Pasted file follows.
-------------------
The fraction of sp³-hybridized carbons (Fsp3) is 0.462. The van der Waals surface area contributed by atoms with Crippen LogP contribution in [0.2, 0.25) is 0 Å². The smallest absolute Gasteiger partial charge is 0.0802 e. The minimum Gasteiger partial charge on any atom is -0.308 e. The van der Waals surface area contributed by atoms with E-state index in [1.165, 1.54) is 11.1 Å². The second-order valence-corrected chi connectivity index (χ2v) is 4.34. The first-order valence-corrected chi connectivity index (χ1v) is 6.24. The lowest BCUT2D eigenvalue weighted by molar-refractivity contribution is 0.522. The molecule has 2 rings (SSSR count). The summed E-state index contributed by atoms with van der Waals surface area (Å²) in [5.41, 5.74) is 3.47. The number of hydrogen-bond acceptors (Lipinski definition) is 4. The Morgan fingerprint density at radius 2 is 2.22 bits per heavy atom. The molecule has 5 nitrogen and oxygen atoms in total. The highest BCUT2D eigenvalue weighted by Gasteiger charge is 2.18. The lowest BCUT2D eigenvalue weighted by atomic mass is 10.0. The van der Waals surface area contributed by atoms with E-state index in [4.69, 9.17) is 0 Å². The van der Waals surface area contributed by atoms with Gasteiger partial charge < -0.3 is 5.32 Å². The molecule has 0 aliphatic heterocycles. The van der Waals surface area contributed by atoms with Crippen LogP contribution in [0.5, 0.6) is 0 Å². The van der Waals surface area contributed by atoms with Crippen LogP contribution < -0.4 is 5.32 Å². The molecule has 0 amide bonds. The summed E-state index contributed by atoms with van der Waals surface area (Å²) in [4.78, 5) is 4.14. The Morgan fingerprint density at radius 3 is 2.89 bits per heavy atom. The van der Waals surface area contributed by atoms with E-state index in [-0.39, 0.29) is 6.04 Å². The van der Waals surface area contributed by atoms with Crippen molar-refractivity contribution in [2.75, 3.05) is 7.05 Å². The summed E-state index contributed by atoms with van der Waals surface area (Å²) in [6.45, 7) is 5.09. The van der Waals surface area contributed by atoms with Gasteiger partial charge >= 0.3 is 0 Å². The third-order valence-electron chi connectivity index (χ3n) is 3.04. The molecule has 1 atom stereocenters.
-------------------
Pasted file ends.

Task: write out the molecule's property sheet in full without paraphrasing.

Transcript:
The fraction of sp³-hybridized carbons (Fsp3) is 0.462. The van der Waals surface area contributed by atoms with Crippen LogP contribution in [0.2, 0.25) is 0 Å². The smallest absolute Gasteiger partial charge is 0.0802 e. The minimum Gasteiger partial charge on any atom is -0.308 e. The van der Waals surface area contributed by atoms with E-state index in [1.165, 1.54) is 11.1 Å². The second-order valence-corrected chi connectivity index (χ2v) is 4.34. The first-order valence-corrected chi connectivity index (χ1v) is 6.24. The lowest BCUT2D eigenvalue weighted by molar-refractivity contribution is 0.522. The molecule has 2 rings (SSSR count). The summed E-state index contributed by atoms with van der Waals surface area (Å²) in [5.41, 5.74) is 3.47. The number of hydrogen-bond acceptors (Lipinski definition) is 4. The Morgan fingerprint density at radius 2 is 2.22 bits per heavy atom. The molecule has 5 nitrogen and oxygen atoms in total. The highest BCUT2D eigenvalue weighted by Gasteiger charge is 2.18. The lowest BCUT2D eigenvalue weighted by atomic mass is 10.0. The van der Waals surface area contributed by atoms with E-state index in [4.69, 9.17) is 0 Å². The van der Waals surface area contributed by atoms with Gasteiger partial charge < -0.3 is 5.32 Å². The molecule has 0 aliphatic heterocycles. The van der Waals surface area contributed by atoms with Crippen LogP contribution in [0.5, 0.6) is 0 Å². The van der Waals surface area contributed by atoms with Crippen LogP contribution < -0.4 is 5.32 Å². The molecule has 0 amide bonds. The summed E-state index contributed by atoms with van der Waals surface area (Å²) in [4.78, 5) is 4.14. The Morgan fingerprint density at radius 3 is 2.89 bits per heavy atom. The van der Waals surface area contributed by atoms with E-state index in [-0.39, 0.29) is 6.04 Å². The van der Waals surface area contributed by atoms with Crippen molar-refractivity contribution in [2.75, 3.05) is 7.05 Å². The summed E-state index contributed by atoms with van der Waals surface area (Å²) in [6.45, 7) is 5.09. The van der Waals surface area contributed by atoms with Gasteiger partial charge >= 0.3 is 0 Å². The third-order valence-electron chi connectivity index (χ3n) is 3.04. The molecule has 1 atom stereocenters.